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dwhatty your anchor and roller look good. Now that you have an anchor that might dig in and be hard to pull out I will give you a little of my experience. Don't put to much pressure on that bowsprit. If the anchor is stuck and you think it must be powered out tie a snubber line on the chain to a cleat bypassing the sprit and unload the chain then power out. Not that I recommend powering an anchor out but sometimes.
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Old 02-03-2015, 10:15 PM   #69
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It looks to me like there's a steel support under the pulpit that ties into the bow structure beneath the pulpit on dwhatty's boat. If so, that's a pretty stout setup! Either way, there's not a whole lot of leverage on that pulpit as the roller appears to be within about a foot of the hull.

On the other hand, my setup has quite a bit of arm in the equation to give quite a bending/breaking moment during a power retrieval and it's not supported from below like David's. The self-launching anchor roller will probably fail before the pulpit does, though. It's something I need to be careful about, but seldom need to power forward very much to retrieve my trusty claw. It normally releases quite easily from directly above.

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Old 02-03-2015, 11:58 PM   #70
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It looks to me like there's a steel support under the pulpit that ties into the bow structure beneath the pulpit on dwhatty's boat.
My IG is much older than David`s, but when I had the anchor windlass pedestal rebuilt, there was a substantial full length metal plate,maybe 3/8, which I suspect had near zero flex, under the teak platform. Not rusted so I `d say it was s/steel or maybe duralium ( hard aluminum we used for skid plates under rally cars to protect sumps and transmissions).
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Old 02-04-2015, 07:40 AM   #71
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I bought one with a roll bar? Are there concerns?
No real concerns A-Sea-D, but just that like Sarca developed the Excel, Rocna have also come out with one sans roll bar, because the lack of roll bar means it fits the modern slotted pulpit found on so many boats now much better, where the roll bar would tend to get in the way. More cosmetic than any real alteration in function or performance. On same note, Rocna and some others are now also including a tripping slot like my original Super Sarca, so what goes round, comes round, eh.


Now we'll probably get a lecture on how the roll bar prevents maximum penetration from Eric, and one from Marin re the dangers of the slot tripping when it is not wanted. Pish tosh, I say in advance.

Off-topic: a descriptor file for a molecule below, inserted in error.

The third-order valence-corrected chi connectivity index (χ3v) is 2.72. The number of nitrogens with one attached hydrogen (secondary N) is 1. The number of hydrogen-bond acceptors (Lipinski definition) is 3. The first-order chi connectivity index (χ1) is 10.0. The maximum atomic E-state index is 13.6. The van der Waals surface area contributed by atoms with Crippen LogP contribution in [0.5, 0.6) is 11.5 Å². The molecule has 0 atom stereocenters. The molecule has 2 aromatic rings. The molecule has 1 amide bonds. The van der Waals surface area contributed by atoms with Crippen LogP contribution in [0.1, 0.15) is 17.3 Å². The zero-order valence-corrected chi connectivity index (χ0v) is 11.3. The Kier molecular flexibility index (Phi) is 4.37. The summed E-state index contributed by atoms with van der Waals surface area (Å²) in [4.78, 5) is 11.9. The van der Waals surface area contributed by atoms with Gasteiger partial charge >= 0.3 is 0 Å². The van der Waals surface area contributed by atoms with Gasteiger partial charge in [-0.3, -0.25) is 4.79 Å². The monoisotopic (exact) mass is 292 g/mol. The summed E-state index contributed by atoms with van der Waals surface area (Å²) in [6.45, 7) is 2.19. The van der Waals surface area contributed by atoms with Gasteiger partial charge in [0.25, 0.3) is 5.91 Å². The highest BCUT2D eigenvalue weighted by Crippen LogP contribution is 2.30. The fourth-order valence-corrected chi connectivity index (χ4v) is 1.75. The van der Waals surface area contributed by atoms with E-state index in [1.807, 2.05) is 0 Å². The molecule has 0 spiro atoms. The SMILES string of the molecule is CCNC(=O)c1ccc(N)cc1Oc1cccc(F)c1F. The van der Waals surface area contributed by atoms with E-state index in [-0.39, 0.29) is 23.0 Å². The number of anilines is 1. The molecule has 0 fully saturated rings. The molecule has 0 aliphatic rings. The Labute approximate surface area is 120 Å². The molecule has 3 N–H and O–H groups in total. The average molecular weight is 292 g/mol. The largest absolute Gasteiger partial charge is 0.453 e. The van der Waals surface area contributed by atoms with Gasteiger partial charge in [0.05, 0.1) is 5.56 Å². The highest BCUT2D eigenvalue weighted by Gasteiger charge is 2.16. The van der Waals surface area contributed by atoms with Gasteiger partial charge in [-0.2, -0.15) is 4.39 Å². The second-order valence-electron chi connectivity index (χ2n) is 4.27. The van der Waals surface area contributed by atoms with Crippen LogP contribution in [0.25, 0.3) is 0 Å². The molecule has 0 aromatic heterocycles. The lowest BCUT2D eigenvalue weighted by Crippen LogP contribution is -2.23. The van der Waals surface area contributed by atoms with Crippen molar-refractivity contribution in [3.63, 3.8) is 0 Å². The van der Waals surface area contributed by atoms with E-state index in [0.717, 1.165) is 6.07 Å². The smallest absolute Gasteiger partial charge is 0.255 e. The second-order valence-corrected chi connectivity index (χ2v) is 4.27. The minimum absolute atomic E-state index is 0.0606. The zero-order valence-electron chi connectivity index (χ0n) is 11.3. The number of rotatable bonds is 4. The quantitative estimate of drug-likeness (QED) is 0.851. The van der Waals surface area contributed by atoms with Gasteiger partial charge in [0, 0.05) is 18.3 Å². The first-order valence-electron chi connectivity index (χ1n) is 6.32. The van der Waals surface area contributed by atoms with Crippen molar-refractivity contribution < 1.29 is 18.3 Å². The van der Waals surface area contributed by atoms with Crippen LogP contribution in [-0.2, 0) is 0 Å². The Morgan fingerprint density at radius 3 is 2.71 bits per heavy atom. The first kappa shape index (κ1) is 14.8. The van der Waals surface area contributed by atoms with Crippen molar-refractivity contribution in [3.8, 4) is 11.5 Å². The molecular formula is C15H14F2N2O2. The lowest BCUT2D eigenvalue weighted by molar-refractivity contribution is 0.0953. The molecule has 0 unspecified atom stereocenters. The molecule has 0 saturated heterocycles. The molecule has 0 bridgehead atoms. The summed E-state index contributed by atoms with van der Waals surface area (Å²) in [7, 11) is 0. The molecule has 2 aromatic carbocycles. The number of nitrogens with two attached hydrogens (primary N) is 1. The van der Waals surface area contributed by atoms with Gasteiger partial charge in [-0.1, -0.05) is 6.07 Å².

PS, Sorry Marin, I missed the post where you reassured ASD along the same lines, but hey, the good thing is we both can't be wrong, surely. So he's now doubly reassured...
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Old 02-04-2015, 09:32 AM   #72
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Morning Peter,
You wrote;
"Now we'll probably get a lecture on how the roll bar prevents maximum penetration from Eric, and one from Marin re the dangers of the slot tripping when it is not wanted. Pish tosh, I say in advance. " ........

Looks like you remember well Peter. I still haven't cut the roll bar off of my Supreme .. but I will. But unlike the other chap that did I have other plans that will prevent the anchor from moving along the bottom or even being on the bottom upside down. The way I lay out my anchors failing to set problaly not happen at all compared to the other guy's 95% of the time. But it's an addition to the anchor and in that way like the roll bar so I'll try to avoid doing that.

The roll bar is like all chain ...... it works fairly well but it's not ideal.

Too bad when our anchors need to be compromised in design re performance so they fit conveniently on the boat. But now as I say that I think of the Bruce that has ho hum performance but was bought in "bezillions" (as Marin says) because it fit on the boat's bow better than anything else "on the planet" also as Marin says.

Now I know what "pish tosh" means. I spared you Peter as this is a comment not a lecture.
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Old 02-04-2015, 10:52 AM   #73
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It looks to me like there's a steel support under the pulpit that ties into the bow structure beneath the pulpit on dwhatty's boat. If so, that's a pretty stout setup! Either way, there's not a whole lot of leverage on that pulpit as the roller appears to be within about a foot of the hull.

On the other hand, my setup has quite a bit of arm in the equation to give quite a bending/breaking moment during a power retrieval and it's not supported from below like David's. The self-launching anchor roller will probably fail before the pulpit does, though. It's something I need to be careful about, but seldom need to power forward very much to retrieve my trusty claw. It normally releases quite easily from directly above.

Al

I cannot believe you are still using an old fashioned Bruce style anchor!

Shocked actually! Don't you listen to all the proof here on TF that if you use a Bruce style anchor you're boat will end up on shore in a light breeze?

Shame...shame...shame..